Weather Patterns and its Effect on the Optical Market

From early December 2013 through March and part of April 2014, the weather in the eastern portion of the US created a difficult retail shopping environment in the US.  Heavy snow, heavy winds, intense cold, flooding and other conditions led to treacherous travel conditions and in many cases closed offices. In the DC metro area, the federal government closed for 5 days and was delayed for an additional 12 days. Due to this federal government shutdown, many retail locations followed suite and many cities east of the Mississippi lost several sales days because of inclement weather.  As a result of the bad weather and closures, there was a notable impact on the optical and eyewear sales across the eastern portion of the country.

When assessing eye exams, the market saw a 3% increase in procedures during the 6ME period Mar’14 on a national scale (October 1, 2013 through March 31, 2014).  However, just about all of that growth occurred due to an increase in exam activity in the western region of the US.  We estimate that for the areas affected by bad weather, eye exams grew by only  1.1% for the 6 month period ending March 2014.  For the remainder of the country (not impacted as much by bad weather), exam growth was 4.8% — four times as much growth.  Rx eyeglasses also saw a similar trend as eye exams.  For contact lenses, however, weather conditions had almost no impact on sales and buying habits. Intrinsically, this makes sense for two reasons: (1) it is easier to shop for and buy contact lenses without having to travel to do so and (2) contact lenses are unlike eyeglasses (where you can simply extend the use of an older pair of glasses until it is convenient to replace them).  Many contact lenses users have to obtain new lenses on a regular schedule in order to see clearly and use the product.  Consequently, inclement weather conditions did not hurt contact lenses as much as other optical products.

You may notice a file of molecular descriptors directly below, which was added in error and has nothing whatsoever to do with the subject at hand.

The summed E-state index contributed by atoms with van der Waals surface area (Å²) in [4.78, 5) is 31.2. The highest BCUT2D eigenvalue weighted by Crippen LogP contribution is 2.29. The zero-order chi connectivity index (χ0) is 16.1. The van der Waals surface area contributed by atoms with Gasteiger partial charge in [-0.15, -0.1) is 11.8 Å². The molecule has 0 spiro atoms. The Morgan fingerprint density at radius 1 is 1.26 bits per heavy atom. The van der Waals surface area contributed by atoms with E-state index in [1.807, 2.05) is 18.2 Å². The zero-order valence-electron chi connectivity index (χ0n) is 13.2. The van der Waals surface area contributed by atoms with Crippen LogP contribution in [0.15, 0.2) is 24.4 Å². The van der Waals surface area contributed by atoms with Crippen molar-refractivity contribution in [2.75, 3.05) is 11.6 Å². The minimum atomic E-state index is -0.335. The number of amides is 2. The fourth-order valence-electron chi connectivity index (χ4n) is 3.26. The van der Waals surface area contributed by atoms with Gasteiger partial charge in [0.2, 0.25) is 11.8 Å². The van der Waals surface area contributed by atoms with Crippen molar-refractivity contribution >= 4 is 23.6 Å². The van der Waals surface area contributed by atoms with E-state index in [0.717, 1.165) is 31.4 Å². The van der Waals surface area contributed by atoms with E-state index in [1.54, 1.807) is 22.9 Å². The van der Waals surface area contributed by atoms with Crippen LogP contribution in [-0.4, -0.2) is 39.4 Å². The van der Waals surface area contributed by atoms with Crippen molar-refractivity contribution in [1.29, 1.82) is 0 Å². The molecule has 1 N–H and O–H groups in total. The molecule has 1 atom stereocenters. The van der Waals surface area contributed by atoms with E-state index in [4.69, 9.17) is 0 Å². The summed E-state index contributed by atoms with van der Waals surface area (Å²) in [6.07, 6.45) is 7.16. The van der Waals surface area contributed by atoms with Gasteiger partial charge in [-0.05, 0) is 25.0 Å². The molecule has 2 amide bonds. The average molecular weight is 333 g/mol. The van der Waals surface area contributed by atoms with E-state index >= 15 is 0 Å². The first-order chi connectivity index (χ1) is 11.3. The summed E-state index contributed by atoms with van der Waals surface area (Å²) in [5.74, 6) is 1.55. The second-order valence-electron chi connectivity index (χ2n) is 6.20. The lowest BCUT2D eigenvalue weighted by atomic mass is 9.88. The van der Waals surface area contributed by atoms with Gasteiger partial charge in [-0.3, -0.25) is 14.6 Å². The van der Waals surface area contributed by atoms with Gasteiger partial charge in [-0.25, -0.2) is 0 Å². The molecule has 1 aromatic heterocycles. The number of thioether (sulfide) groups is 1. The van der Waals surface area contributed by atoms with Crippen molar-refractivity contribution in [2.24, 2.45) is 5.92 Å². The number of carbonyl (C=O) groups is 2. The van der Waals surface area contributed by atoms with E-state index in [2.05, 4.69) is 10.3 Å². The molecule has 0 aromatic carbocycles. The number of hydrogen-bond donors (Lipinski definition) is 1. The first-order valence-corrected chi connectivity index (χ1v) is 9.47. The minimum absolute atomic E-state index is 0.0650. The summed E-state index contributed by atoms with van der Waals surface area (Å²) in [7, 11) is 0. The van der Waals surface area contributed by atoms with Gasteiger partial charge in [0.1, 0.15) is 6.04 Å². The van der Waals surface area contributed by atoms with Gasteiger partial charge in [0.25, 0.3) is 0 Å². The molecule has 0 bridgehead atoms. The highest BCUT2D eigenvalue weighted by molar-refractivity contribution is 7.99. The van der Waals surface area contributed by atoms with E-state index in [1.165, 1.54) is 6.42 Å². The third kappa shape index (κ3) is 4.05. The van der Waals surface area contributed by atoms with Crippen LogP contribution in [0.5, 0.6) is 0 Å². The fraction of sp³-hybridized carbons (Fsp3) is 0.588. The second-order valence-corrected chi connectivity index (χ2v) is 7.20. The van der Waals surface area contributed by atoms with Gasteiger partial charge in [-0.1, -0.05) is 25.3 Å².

In regard to sales of OTC readers and plano sunglass these products were also adversely affected by inclement weather conditions.  OTC readers sales patterns were similar to Rx optical sales; unit sales were up 1.2% in the Northeast and Southeast while the Midwest and Mountain-Pacific region grew by 3.9%.  For plano sunglasses, weather conditions had a significant negative impact on sales patterns. Unit sales for plano sunglasses declined by 1.0% in the Northeast and Southeast but rose by 3.0% in the Midwest and Mountain-Pacific.  The split in unit sales by region was similar for both the premium plano sunglass market and the popular-price / value plano sunglass market.  However, popular-price / value plano sunglasses saw slightly larger sales declines because of the weather.

Unfortunately, many business and economics experts are predicting that these difficult winter sales seasons may continue over the next decade as the world deals with the challenges and implications of global climate change.  On the other hand, we are also expecting a solid and strong summer and fall sunglass sales season in the Southeast as the 2014 hurricane forecast suggests only two storms will make it to landfall this year.  This will allow for more sunny weather days which will increase the number of possible shopping days.  Consequently, better weather will have a beneficial impact on eyewear sales—particularly plano sunglass sales.

The chart above was developed from a custom analysis of VisionWatch data and forms the basis for an upcoming consumer study that will occur in October 2014.  This study will attempt to learn more about the seasonal nature of eyewear purchases and how certain circumstances influence those purchase intentions and habits.  The Vision Council Market Research Team plans to examine how weather patterns, holidays, school closures, job loss, and other seasonal patterns that affect optical sales.  It is our hope that this study will give us a better understanding of how future weather seasons will impact sales activity and buying patterns.

Data in this article was compiled from VisionWatch, the large scale continuous research study conducted by The Vision Council. VisionWatch contains useful industry data on Rx lenses, ophthalmic frames, plano sunglasses, OTC reading glasses, LASIK, contact lenses and eye exams. For additional information, please contact Steve Kodey at 703-740-1095.


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